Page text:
• 18. A Lex program that finds a word from the given file and replaces it with other word.
  • 19. %{ {eol} {fprintf(fr,yytext);}#include<stdio.h> . {fprintf(fr,yytext);}#include<string.h> %%FILE *ff,*fr; int main(int argc,charchar p[20],q[20],r[20],fname[20]; *argv[])%} {word [a-zA-Z]+ strcpy(fname,argv[1]);%% strcpy(p,argv[2]);{word} { strcpy(q,argv[3]); if(strcmp(p,yytext)==0) ff=fopen(fname,"r+"); fprintf(fr,q); fr=fopen("rep.txt","w+"); else fprintf(fr,yytext); yyin=ff; yylex(); } return(0); }
  • 20. Replace Arabic Nos with Roman%{#include<stdio.h>#include<ctype.h>FILE *ff,*fr;char fname[20];int z;%}%%1 {fprintf(fr,"I ");}2|3|4 { z=atoi(yytext); while(z!=0) { {fprintf(fr,"I "); z--; } }
  • 21. 5 {fprintf(fr,"V ");}6|7|8 { z=atoi(yytext); {fprintf(fr,"V ");} while(z!=5) { {fprintf(fr,"I "); z--; } }9 {fprintf(fr,"IX ");}10 {fprintf(fr,"X ");}. {fprintf(fr,yytext);}%%int main(int argc,char *argv[]){strcpy(fname,argv[1]);ff=fopen(fname,"r+");fr=fopen("rep.txt","w+");yyin=ff;yylex();return(0);}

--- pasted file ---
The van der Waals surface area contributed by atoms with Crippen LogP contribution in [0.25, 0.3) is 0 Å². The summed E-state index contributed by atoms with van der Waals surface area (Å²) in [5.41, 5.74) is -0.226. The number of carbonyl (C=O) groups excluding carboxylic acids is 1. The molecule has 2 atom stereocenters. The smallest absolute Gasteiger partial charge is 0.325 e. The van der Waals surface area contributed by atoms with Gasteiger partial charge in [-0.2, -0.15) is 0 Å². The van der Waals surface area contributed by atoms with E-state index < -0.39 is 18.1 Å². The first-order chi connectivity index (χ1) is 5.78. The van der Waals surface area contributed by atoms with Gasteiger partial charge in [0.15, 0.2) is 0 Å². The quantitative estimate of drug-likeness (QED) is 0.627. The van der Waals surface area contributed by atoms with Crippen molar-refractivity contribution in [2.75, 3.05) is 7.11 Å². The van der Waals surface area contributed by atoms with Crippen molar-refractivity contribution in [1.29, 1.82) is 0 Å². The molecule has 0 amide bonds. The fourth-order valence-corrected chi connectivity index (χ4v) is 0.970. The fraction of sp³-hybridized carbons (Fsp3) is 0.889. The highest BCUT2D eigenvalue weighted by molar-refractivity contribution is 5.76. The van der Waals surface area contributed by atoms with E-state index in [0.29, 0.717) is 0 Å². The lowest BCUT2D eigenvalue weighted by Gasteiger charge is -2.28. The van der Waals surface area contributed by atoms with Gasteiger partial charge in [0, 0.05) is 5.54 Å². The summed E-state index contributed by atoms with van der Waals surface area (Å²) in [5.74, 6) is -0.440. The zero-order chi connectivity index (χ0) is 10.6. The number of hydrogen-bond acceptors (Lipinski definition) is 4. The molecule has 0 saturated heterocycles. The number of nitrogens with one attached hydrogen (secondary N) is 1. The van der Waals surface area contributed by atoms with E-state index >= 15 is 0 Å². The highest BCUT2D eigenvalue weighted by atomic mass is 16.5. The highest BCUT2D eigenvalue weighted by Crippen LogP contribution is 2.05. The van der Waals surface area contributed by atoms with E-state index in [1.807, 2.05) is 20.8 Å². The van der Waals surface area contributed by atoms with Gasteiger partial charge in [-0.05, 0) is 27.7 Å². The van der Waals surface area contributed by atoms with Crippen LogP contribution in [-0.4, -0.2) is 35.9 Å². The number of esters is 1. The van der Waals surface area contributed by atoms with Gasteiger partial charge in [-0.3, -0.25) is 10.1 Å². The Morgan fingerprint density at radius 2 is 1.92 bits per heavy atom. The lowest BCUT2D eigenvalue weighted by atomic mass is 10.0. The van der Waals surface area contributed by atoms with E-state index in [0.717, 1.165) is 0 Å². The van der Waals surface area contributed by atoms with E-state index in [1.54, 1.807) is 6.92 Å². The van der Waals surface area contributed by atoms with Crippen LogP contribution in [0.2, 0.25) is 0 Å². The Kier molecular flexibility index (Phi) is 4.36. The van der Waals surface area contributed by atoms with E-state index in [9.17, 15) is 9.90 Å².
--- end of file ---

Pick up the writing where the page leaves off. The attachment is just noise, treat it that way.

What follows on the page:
• 22. Date Format Change%{#include<stdio.h>#include<string.h>FILE *ff,*fr;char fname[20];int z;%}digit [0-9]%%{digit}{digit}""{digit}{digit}"" {yymore();}[5-9][1-9] {fprintf(fr,"19"); fprintf(fr,yytext);}[0-5]{digit} {fprintf(fr,"20"); fprintf(fr,yytext);}
  • 23. %%int main(int argc,char *argv[]){strcpy(fname,argv[1]);ff=fopen(fname,"r+");fr=fopen("rep.txt","w+");yyin=ff;yylex();return(0);}
  • 24. The following lex specification file is used to generate a C program which is used to generate a html file from a data file.A0 = "Name"B0 = "SSN"C0 = "HW1"D0 = "HW2”…Name SSN HW1 HW2Scott Smith 123445678 82 44.2Sam Sneed 999887777 92 84
  • 25. %%^A0 {printf("<table>n<tr>n");}^A[09]* {printf("</tr>n<tr>n");}^[BZ][09]* ;[09]* {printf("<td> "); ECHO; printf("</td>n");}[09]*"."[09]* {printf("<td> "); ECHO; printf("</td>n");}"[^"]*" {printf("<td> "); yytext[yyleng1]= ; printf("%s </td>n",yytext+1);}= ;[ n] ;. ECHO;%%main() {printf("<html>n");yylex();printf("</tr>n</table>n</html>n");}
  • 26. This lex specification file is used to generate a C programwhich counts how many times a given alphabet is next toanother alphabet in the given input
  • 27. %{#include<stdlib.h>int F[26][26];%}%%[AZaz][AZaz]{F[toupper(yytext[0])65][toupper(yytext[1])65]++;REJECT;}.|n ;%%
  • 28. main(int argc, char*argv[]){extern FILE *yyin;int i,j;for(i=0;i<26;i++)for(j=0;j<26;j++)F[i][j]=0;yyin=fopen(argv[1],"r");yylex();for(i=0;i<26;i++){for(j=0;j<26;j++) printf("%d", F[i][j]);printf("n");}return 0;}
  • 29. %{#include <stdio.h>#include <errno.h> Yywrap() Exampleint file_num;int file_num_max;char **files;extern int errno;%}%%(ftp|http)://[^ n<>"]* printf("%sn",yytext);.|n ;%%int main(int argc, char *argv[]) {file_num=1;file_num_max = argc;files = argv;if ( argc > 1 ) {if ( (yyin = fopen(argv[file_num],"r")) ==0){perror(argv[file_num]);exit(1);